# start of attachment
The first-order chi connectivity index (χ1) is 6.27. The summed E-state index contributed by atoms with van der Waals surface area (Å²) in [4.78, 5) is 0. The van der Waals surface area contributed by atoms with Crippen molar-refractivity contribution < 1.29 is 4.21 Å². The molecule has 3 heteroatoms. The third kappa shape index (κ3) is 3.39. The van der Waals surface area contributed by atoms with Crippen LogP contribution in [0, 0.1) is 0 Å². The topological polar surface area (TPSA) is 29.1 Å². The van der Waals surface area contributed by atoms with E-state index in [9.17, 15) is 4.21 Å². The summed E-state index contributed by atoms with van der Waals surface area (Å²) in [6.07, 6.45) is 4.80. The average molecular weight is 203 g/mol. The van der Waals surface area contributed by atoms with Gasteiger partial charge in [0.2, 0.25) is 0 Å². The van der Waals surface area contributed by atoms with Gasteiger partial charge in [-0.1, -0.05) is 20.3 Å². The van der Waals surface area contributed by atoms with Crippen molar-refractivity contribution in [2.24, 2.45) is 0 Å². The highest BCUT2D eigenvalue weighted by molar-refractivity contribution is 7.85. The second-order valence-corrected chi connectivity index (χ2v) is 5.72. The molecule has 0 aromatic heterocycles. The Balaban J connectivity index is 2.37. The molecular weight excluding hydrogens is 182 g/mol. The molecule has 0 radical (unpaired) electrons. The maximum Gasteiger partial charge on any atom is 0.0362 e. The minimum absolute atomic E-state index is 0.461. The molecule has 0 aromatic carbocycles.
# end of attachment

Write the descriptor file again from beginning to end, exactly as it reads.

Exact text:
The first-order chi connectivity index (χ1) is 6.27. The summed E-state index contributed by atoms with van der Waals surface area (Å²) in [4.78, 5) is 0. The van der Waals surface area contributed by atoms with Crippen molar-refractivity contribution < 1.29 is 4.21 Å². The molecule has 3 heteroatoms. The third kappa shape index (κ3) is 3.39. The van der Waals surface area contributed by atoms with Crippen LogP contribution in [0, 0.1) is 0 Å². The topological polar surface area (TPSA) is 29.1 Å². The van der Waals surface area contributed by atoms with E-state index in [9.17, 15) is 4.21 Å². The summed E-state index contributed by atoms with van der Waals surface area (Å²) in [6.07, 6.45) is 4.80. The average molecular weight is 203 g/mol. The van der Waals surface area contributed by atoms with Gasteiger partial charge in [0.2, 0.25) is 0 Å². The van der Waals surface area contributed by atoms with Gasteiger partial charge in [-0.1, -0.05) is 20.3 Å². The van der Waals surface area contributed by atoms with Crippen molar-refractivity contribution in [2.24, 2.45) is 0 Å². The highest BCUT2D eigenvalue weighted by molar-refractivity contribution is 7.85. The second-order valence-corrected chi connectivity index (χ2v) is 5.72. The molecule has 0 aromatic heterocycles. The Balaban J connectivity index is 2.37. The molecular weight excluding hydrogens is 182 g/mol. The molecule has 0 radical (unpaired) electrons. The maximum Gasteiger partial charge on any atom is 0.0362 e. The minimum absolute atomic E-state index is 0.461. The molecule has 0 aromatic carbocycles.